The wonders of streaming licensing… looks like Netflix has firmly decided to switch out from that old-style “DVDs by mail” business and right into “streaming everywhere/everything”. I don’t know how else to interpret their today’s announcement of streaming-only plan and price increases for old subscribers.
It’s great from the point of view of those who only want streaming. For me, personally, Netflix streaming selection is, well,
cra not very good. It improved dramatically over the last year, and is now okay for somebody who wants to watch old stuff, with a new movie thrown in here and there (probably the same as what you can watch in Starz on-demand if you are a Comcast or Dish network subscriber). But selection pales in comparison of their physical DVD collection. Even taking into account mandatory “hold period” from most major movie studios.
And I guess now physical DVDs don’t bring Netflix nearly as much money as streaming, so once most-popular 3-at-a-time disks plan got the biggest boost in price. From January they’ll charge $3 more than before, $19.99+tax. Push to lower number of mailed DVD gets dressed as “helping them improve streaming selection” (and if you don’t use streaming they’ll raise the price until you do, ha-ha!).
While streaming-only plan has appeared, there are no “mail only” plans any more, even though the total penetration of Netflix among DVD-equipped households is about 15% (more than 95% of households have a DVD player). Will see how this little push will affect subscriber churn. Too bad Blockbuster is in such deep poop that they don’t have a chance to pick up DVD-by-mail business that Netflix rapidly wants to leave behind. Red Box will be the sole benefactor.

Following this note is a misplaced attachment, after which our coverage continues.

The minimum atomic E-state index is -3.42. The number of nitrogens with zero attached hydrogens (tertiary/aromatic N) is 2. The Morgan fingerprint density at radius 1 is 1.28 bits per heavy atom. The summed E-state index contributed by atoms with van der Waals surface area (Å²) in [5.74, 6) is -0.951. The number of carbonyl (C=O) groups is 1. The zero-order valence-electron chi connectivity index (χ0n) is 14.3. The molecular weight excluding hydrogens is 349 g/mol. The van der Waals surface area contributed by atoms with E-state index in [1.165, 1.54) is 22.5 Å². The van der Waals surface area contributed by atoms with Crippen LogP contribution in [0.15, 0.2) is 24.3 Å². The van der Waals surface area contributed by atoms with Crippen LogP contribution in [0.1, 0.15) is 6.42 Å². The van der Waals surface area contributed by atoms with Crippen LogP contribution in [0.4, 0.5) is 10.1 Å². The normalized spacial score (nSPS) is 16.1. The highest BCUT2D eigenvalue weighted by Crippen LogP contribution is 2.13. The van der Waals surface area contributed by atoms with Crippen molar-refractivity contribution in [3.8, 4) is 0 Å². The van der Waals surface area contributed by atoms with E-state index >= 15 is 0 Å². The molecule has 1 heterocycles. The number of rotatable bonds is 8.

So, if you watch less than 20 disks and don’t care that much about streaming (or if you use Hulu premium for fresher selection of TV episodes) it’s time to switch to the Red Box dollar rentals.
For those who love streaming — pray that your ISP will hold out on charging more and introducing “over-usage” fees. Or, say, “Netflix premium bandwidth surcharge”, given that streaming traffic is already about 20% of all peak-time traffic…